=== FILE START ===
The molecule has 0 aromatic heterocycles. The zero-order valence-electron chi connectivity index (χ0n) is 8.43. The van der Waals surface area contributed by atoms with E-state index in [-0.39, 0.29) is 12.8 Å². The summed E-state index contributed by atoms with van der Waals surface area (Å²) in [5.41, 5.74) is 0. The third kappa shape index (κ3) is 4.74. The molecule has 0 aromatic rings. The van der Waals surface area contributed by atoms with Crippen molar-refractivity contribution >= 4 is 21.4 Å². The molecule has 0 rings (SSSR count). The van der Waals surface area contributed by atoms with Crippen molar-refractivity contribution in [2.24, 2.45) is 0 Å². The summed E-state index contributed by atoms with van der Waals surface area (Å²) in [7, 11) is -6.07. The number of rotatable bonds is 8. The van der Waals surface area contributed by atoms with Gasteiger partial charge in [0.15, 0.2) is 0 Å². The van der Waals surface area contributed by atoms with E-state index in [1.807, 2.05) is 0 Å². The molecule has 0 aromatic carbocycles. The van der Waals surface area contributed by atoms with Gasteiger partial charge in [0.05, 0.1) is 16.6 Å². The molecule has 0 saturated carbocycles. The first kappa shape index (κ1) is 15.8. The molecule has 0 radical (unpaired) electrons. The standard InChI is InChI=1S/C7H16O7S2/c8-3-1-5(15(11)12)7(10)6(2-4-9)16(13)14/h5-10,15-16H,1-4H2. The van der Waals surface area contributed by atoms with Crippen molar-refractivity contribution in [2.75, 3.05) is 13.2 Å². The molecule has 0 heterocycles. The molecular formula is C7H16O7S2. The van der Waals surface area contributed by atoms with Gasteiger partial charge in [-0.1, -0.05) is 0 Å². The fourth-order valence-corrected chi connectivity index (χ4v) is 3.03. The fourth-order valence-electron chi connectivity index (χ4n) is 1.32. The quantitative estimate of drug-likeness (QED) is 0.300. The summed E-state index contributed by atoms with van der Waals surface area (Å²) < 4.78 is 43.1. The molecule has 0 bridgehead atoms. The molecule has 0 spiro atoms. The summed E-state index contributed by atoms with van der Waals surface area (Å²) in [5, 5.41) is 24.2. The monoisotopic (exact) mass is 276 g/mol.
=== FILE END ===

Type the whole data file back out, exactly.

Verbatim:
The molecule has 0 aromatic heterocycles. The zero-order valence-electron chi connectivity index (χ0n) is 8.43. The van der Waals surface area contributed by atoms with E-state index in [-0.39, 0.29) is 12.8 Å². The summed E-state index contributed by atoms with van der Waals surface area (Å²) in [5.41, 5.74) is 0. The third kappa shape index (κ3) is 4.74. The molecule has 0 aromatic rings. The van der Waals surface area contributed by atoms with Crippen molar-refractivity contribution >= 4 is 21.4 Å². The molecule has 0 rings (SSSR count). The van der Waals surface area contributed by atoms with Crippen molar-refractivity contribution in [2.24, 2.45) is 0 Å². The summed E-state index contributed by atoms with van der Waals surface area (Å²) in [7, 11) is -6.07. The number of rotatable bonds is 8. The van der Waals surface area contributed by atoms with Gasteiger partial charge in [0.15, 0.2) is 0 Å². The van der Waals surface area contributed by atoms with E-state index in [1.807, 2.05) is 0 Å². The molecule has 0 aromatic carbocycles. The van der Waals surface area contributed by atoms with Gasteiger partial charge in [0.05, 0.1) is 16.6 Å². The molecule has 0 saturated carbocycles. The first kappa shape index (κ1) is 15.8. The molecule has 0 radical (unpaired) electrons. The standard InChI is InChI=1S/C7H16O7S2/c8-3-1-5(15(11)12)7(10)6(2-4-9)16(13)14/h5-10,15-16H,1-4H2. The van der Waals surface area contributed by atoms with Crippen molar-refractivity contribution in [2.75, 3.05) is 13.2 Å². The molecule has 0 heterocycles. The molecular formula is C7H16O7S2. The van der Waals surface area contributed by atoms with Gasteiger partial charge in [-0.1, -0.05) is 0 Å². The fourth-order valence-corrected chi connectivity index (χ4v) is 3.03. The fourth-order valence-electron chi connectivity index (χ4n) is 1.32. The quantitative estimate of drug-likeness (QED) is 0.300. The summed E-state index contributed by atoms with van der Waals surface area (Å²) < 4.78 is 43.1. The molecule has 0 bridgehead atoms. The molecule has 0 spiro atoms. The summed E-state index contributed by atoms with van der Waals surface area (Å²) in [5, 5.41) is 24.2. The monoisotopic (exact) mass is 276 g/mol.